Jacob L. Goodson
College of William & Mary
We are pleased to publish this Symposium on Nicholas Adams’ Habermas and Theology. Nicholas Adams serves as Senior Lecturer in Systematic Theology and Theological Ethics at the University of Edinburgh, and he is an active member in The Society for Scriptural Reasoning. In his book, Adams treats the work of the German philosopher Jürgen Habermas. He concludes his book with a consideration of how the practice of Scriptural Reasoning (SR) relates to Habermas’ philosophy, as well as how SR helps negotiate the more general question concerning the role of religion within public debate. Because of Adams’ accomplishments, we are excited to publish these substantial engagements with several different dimensions of Adams’ book.
In her essay, Elizabeth Newman considers how Adams’ book relates to certain trends within contemporary Christian theology. With clarity and precision, she places Adams’ arguments into the context of debates concerning post-liberal theology and public theology, as well as the question of hospitality within Christian ethics. Newman provides a quite helpful orientation to both the key themes and potential scholarly contributions found within Adams’ book.
Tommy Givens closely examines the specifics of Adams’ presentation of the practice of SR, and he provides both appreciative commentary and critical evaluations of Adams’ understanding of SR. While Givens finds much promise within Adams’ account of SR, Givens remains unconvinced that SR serves as the type of “public” practice that Habermas envisions within his own political philosophy.
Brad Stone continues the analysis and evaluation of Adams’ presentation of SR. Rather than engaging Adams on his own terms, as Givens does, Stone turns toward the neo-pragmatist philosophies of Richard Rorty and Cornel West. Stone uses Rorty’s and West’s work as a framework for making judgments on Adams’ vision for SR within the modern world. Stone concludes that SR passes the test of West’s prophetic pragmatism but fails the standards of Rorty’s “liberal ironist” pragmatism because of SR’s “continual use of religious language to explain its motives.” Stone believes that this means SR “still has some work to do if it is to become a model for the use of religion in the public sphere.”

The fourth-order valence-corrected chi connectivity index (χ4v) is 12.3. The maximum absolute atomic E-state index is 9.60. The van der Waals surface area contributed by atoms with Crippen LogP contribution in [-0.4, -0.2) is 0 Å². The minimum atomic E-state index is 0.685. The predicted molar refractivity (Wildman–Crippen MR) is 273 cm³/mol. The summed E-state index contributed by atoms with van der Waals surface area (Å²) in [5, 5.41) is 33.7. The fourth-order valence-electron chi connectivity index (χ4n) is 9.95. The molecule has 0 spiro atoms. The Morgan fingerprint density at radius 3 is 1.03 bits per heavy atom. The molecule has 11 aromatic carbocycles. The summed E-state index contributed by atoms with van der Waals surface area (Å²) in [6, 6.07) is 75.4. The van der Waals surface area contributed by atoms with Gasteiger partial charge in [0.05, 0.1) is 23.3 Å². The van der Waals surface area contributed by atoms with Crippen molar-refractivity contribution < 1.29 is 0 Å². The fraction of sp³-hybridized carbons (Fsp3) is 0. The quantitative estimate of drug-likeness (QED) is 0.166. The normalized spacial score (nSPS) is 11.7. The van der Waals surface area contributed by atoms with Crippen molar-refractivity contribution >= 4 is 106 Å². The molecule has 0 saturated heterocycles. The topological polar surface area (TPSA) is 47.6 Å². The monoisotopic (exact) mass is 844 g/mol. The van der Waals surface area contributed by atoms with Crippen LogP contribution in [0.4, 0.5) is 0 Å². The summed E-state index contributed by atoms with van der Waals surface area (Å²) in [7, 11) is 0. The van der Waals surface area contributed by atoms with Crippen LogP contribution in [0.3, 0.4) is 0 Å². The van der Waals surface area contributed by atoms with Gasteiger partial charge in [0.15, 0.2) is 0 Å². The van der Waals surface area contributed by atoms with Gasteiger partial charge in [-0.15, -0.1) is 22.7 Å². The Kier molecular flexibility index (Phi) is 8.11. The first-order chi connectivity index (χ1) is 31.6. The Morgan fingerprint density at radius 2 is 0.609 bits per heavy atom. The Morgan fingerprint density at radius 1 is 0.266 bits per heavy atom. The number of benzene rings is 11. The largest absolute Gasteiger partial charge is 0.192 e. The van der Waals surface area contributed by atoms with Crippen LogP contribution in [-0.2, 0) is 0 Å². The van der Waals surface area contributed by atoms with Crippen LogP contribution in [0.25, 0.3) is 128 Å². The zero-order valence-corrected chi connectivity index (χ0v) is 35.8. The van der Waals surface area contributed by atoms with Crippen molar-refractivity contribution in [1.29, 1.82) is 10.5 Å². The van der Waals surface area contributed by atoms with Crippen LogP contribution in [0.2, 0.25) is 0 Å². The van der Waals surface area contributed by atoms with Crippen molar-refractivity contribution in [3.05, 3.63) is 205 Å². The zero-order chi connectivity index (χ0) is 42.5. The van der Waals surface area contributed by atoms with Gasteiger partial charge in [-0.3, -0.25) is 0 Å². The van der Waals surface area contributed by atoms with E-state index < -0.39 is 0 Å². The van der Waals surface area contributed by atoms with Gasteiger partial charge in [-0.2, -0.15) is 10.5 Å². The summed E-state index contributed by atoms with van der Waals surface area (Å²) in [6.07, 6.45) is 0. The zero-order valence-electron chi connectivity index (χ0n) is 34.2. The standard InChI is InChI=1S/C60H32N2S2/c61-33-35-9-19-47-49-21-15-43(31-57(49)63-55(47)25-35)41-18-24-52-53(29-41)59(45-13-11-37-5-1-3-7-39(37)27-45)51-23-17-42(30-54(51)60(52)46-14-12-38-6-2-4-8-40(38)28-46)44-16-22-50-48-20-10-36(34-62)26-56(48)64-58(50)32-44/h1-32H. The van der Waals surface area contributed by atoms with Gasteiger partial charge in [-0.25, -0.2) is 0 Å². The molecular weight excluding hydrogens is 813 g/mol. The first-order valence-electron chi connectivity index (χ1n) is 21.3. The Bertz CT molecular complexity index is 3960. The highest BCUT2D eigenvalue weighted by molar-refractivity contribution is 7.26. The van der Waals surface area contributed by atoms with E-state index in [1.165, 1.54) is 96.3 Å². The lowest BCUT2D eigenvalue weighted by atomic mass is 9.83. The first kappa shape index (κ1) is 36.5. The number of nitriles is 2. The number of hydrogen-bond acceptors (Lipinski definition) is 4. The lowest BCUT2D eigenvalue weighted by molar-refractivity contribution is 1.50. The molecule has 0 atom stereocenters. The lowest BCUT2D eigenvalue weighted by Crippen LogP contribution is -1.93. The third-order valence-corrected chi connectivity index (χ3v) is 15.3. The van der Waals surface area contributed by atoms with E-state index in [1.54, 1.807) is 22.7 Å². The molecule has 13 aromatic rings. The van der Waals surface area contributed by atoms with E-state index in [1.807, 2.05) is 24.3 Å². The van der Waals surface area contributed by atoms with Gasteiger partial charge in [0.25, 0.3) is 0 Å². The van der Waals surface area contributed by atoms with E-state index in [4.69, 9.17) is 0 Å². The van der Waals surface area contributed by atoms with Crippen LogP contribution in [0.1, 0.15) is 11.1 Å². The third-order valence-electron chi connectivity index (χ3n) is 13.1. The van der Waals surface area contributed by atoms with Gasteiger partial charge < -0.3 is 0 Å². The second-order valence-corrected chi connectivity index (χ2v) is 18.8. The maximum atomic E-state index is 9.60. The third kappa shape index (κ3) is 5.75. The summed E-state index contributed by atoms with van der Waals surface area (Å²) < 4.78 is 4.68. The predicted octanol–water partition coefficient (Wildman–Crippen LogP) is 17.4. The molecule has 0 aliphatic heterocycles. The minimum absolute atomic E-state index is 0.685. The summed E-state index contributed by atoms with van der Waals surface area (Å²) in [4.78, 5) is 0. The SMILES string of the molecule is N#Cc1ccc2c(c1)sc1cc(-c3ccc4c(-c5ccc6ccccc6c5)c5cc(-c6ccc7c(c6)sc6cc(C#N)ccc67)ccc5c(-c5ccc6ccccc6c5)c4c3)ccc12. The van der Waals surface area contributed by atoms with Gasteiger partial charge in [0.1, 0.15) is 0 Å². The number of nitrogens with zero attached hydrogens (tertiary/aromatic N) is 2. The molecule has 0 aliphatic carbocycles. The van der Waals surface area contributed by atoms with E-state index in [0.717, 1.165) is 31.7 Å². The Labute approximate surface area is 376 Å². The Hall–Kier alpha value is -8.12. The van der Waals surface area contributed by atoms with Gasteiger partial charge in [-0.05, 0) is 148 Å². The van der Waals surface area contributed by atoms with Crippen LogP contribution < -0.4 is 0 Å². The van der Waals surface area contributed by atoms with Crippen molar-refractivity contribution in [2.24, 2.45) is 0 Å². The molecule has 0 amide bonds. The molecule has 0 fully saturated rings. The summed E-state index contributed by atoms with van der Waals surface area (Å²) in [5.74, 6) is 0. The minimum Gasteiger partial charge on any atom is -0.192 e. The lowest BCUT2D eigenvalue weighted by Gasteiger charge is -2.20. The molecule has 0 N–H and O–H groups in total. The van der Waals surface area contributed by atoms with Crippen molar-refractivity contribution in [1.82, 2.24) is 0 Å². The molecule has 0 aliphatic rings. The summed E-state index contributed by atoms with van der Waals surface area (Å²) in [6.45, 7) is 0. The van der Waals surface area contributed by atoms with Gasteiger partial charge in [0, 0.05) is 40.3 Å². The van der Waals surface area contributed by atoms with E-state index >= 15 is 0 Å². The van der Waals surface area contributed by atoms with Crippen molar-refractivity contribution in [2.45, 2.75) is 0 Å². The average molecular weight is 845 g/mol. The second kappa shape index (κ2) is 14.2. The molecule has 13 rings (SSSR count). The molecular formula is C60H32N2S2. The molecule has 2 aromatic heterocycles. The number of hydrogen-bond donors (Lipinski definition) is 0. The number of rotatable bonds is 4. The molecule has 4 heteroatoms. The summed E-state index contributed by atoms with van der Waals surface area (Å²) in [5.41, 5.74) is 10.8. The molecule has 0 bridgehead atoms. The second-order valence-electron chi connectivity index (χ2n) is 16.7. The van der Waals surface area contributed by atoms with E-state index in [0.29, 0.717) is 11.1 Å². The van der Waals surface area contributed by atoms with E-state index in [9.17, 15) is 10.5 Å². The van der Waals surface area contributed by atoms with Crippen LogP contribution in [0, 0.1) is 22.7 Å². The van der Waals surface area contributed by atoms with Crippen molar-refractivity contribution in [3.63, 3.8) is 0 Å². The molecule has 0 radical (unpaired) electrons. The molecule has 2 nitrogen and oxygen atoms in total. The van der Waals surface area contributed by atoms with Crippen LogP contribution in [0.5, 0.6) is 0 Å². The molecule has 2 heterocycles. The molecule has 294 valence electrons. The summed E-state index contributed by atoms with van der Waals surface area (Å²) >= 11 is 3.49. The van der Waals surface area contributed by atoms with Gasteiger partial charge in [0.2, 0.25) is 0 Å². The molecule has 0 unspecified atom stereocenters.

After treating several aspects of Adams’ book – particularly modernity, normativity, and religion – Jonathan Trejo-Mathys comes back around to clarifying what Adams accomplishes within his final chapter on SR. Trejo-Mathys claims that Adams demonstrates “that scriptural reasoning is a practice that seems to bear the mark of a reasoning discourse, and yet it is not aimed at translating the ‘semantic content’ of religious discourse into anything else.” Adams makes explicit that SR “aims at mutual understanding between different faith traditions (mainly Abrahamic ones).” Trejo-Mathys concludes from this: “SR is not directly serviceable for this political task.”
Observing that Nicholas Adams and Peter Ochs seek to develop the notion of reparative reasoning, Jacob Goodson addresses the question of how reparative reasoning actually works. Goodson does not explicitly discuss the practice of SR. Instead, he considers (a) how Adams’ presentation of Habermas’ philosophy improves upon other recent treatments of Habermas’ hermeneutics and (b) how Habermas’ conception of practical reasoning makes more room for Scripture than Adams maintains. In this sense, Goodson suggests that Habermas’ conception of practical reasoning allows a place for Scripture within public debate.
We are pleased, also, to include in this issue a new feature of The Journal of Scriptural Reasoning. Because the literature and scholarship has become so vast within the areas of Abrahamic hermeneutics, inter-religious dialogue, and scriptural reasoning, we now include book reviews. We seek to provide our readers with evaluative judgments – from perspectives within SR – of any new books addressing the questions that are of deep scholarly concern for readers of The Journal of Scriptural Reasoning. In this issue, Rebekah Eklund reviews David Ford’s Christian Wisdom while Jason Byassee examines Steven Kepnes’ Jewish Liturgical Reasoning. If there is a new book in an area of study that relates to the interests and purposes of SR, then notify the General Editor of The Journal of Scriptural Reasoning for an opportunity to review the relevant book.